Moving to Japan can be a big change in someone’s life. You’ll have a lot of big choices to make, such as finding the perfect place to live—somewhere that fits your budget, your lifestyle, proximity to work or school or even just somewhere close to the action.
The experience can also be a bit overwhelming for first-timers. It isn’t always easy making friends or connections, and knowing just where to look for a place to stay is almost as much trouble as moving in. Thankfully, you don’t have to go it alone.
For 30 years, Sakura House and Sakura Hotel have provided foreigners with accessible living space in their apartments, guest houses, hotels and shared houses for short- and long-term stays. If you’re looking for a stress-free move, a foreigner-friendly environment and to meet new people while you’re at it, look no further than Sakura House.
Whether here or there
Sakura House, the company that owns and operates both Sakura House and Sakura Hotel, prides itself on adaptability. Whether you’re planning a move to Japan after the coronavirus or are already living here—working or studying and looking to move to a big city like Tokyo—Sakura House or Sakura Hotel have the perfect room for you.
In some cases, it’s even possible to move in on the same day you choose a location. You can always guarantee your questions will be answered within two days, thanks to Sakura House’s welcoming multilingual support network.
Support goes beyond simply finding your room. Sakura House will help new residents with everything from registering at the local ward office to preparing packages at the post office. That kind of extra care and attention is why residents returning to Japan also return to Sakura House.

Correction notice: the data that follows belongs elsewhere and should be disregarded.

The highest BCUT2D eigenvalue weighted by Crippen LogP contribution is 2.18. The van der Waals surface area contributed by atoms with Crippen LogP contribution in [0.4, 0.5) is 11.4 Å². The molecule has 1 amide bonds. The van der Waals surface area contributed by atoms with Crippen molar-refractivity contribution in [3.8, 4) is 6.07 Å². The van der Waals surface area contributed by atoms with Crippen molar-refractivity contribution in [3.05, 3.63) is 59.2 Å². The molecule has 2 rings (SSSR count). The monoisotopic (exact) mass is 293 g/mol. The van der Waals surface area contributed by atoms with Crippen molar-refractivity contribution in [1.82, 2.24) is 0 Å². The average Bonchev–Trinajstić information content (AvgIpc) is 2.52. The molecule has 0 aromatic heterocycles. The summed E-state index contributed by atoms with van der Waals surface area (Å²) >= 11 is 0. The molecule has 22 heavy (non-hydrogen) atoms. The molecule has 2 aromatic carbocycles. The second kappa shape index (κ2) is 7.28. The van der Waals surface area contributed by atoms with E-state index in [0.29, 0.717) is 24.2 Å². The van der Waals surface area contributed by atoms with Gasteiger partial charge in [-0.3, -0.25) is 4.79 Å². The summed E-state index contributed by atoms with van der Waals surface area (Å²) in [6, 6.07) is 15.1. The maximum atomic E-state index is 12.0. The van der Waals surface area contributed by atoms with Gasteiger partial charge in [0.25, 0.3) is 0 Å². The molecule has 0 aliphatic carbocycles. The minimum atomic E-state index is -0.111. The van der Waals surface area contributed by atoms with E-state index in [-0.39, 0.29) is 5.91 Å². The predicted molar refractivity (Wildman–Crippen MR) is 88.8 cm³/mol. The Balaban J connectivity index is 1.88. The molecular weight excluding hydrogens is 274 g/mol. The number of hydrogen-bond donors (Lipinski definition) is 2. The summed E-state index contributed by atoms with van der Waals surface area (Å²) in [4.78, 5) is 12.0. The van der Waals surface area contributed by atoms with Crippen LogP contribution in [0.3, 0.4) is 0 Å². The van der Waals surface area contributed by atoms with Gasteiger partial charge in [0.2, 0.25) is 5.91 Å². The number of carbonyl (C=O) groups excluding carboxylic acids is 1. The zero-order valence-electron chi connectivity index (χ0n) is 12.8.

More than a room
Networking is vital in Japan—whether for friendships or to advance your career. Sakura House has welcomed more than 80,000 guests over the years and knows how important it is to stay in touch.
—“Sakura House will help new residents with everything from registering at the local ward office to preparing packages at the post office.”—
Even during the current pandemic, Sakura House checks in with its current, former and prospective guests to ensure everyone is safe and supported. As one manager at a Sakura House in Asakusa says: “They were once our guests, but as time passed, they became our friends and family.”
Guests at Sakura House and Sakura Hotel come from all over the world with different cultures and interests, and they have a chance to share those experiences with others. Sakura House organizes events, such as dances, Japanese cultural experiences and cooking classes. Most of the items on the international menu at Sakura Cafe come from guests—with fresh fruits and vegetables from a community garden.
Sakura House can also be a place to facilitate and grow your hobbies. For example, resident Alan, a painter and personal trainer, uses his room as a studio, of sorts. Sakura House even helps Alan find ways to create events and display his art on their walls.
“I would never have thought of Tokyo as a place to come, but it’s very welcoming toward foreign people,” says Alan. “There’s a really good group at my [Sakura House]. We used to have dinners every night, people from Turkey, Germany, France, Peru—all cooking their home cuisine. We would do workouts as a group once a week. That was really fun, developing great friendships.”
Booking your stay
To book your stay or see a list of available rooms in more than 100 locations throughout Tokyo and Kyoto, start by visiting the official Sakura House website. Reservations are quick, simple and only require a fully refundable deposit of ¥20,000.
Room types are available for short- and long-term stays and include:
Sakura House thanks all its former and current guests and looks forward to accommodating many new visitors. When Japan is open again to everyone, don’t hesitate to book your stay at Sakura House—your second home in Japan.